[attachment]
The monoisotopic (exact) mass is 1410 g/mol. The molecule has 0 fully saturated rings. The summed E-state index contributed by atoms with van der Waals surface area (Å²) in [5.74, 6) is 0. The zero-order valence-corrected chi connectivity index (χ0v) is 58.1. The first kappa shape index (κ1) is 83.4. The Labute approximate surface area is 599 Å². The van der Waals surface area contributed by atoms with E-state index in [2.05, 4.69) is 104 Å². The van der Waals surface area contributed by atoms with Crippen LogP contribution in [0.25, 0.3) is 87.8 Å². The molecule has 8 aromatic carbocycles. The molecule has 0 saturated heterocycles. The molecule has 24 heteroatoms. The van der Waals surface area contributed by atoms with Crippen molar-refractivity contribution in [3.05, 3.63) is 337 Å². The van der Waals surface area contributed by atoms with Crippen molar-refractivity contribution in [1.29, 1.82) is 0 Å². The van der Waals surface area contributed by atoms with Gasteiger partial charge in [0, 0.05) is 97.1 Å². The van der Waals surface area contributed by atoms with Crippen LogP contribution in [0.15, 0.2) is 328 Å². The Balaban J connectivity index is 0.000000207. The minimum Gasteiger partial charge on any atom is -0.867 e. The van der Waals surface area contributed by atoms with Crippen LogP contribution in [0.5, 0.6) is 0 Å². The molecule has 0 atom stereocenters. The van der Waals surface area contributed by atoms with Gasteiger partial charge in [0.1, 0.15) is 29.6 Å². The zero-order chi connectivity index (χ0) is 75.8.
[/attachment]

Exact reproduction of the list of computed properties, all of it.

The monoisotopic (exact) mass is 1410 g/mol. The molecule has 0 fully saturated rings. The summed E-state index contributed by atoms with van der Waals surface area (Å²) in [5.74, 6) is 0. The zero-order valence-corrected chi connectivity index (χ0v) is 58.1. The first kappa shape index (κ1) is 83.4. The Labute approximate surface area is 599 Å². The van der Waals surface area contributed by atoms with E-state index in [2.05, 4.69) is 104 Å². The van der Waals surface area contributed by atoms with Crippen LogP contribution in [0.25, 0.3) is 87.8 Å². The molecule has 8 aromatic carbocycles. The molecule has 0 saturated heterocycles. The molecule has 24 heteroatoms. The van der Waals surface area contributed by atoms with Crippen molar-refractivity contribution in [3.05, 3.63) is 337 Å². The van der Waals surface area contributed by atoms with Crippen molar-refractivity contribution in [1.29, 1.82) is 0 Å². The van der Waals surface area contributed by atoms with Gasteiger partial charge in [0, 0.05) is 97.1 Å². The van der Waals surface area contributed by atoms with Crippen LogP contribution in [0.15, 0.2) is 328 Å². The Balaban J connectivity index is 0.000000207. The minimum Gasteiger partial charge on any atom is -0.867 e. The van der Waals surface area contributed by atoms with Crippen LogP contribution in [0.5, 0.6) is 0 Å². The molecule has 0 atom stereocenters. The van der Waals surface area contributed by atoms with Gasteiger partial charge in [0.1, 0.15) is 29.6 Å². The zero-order chi connectivity index (χ0) is 75.8.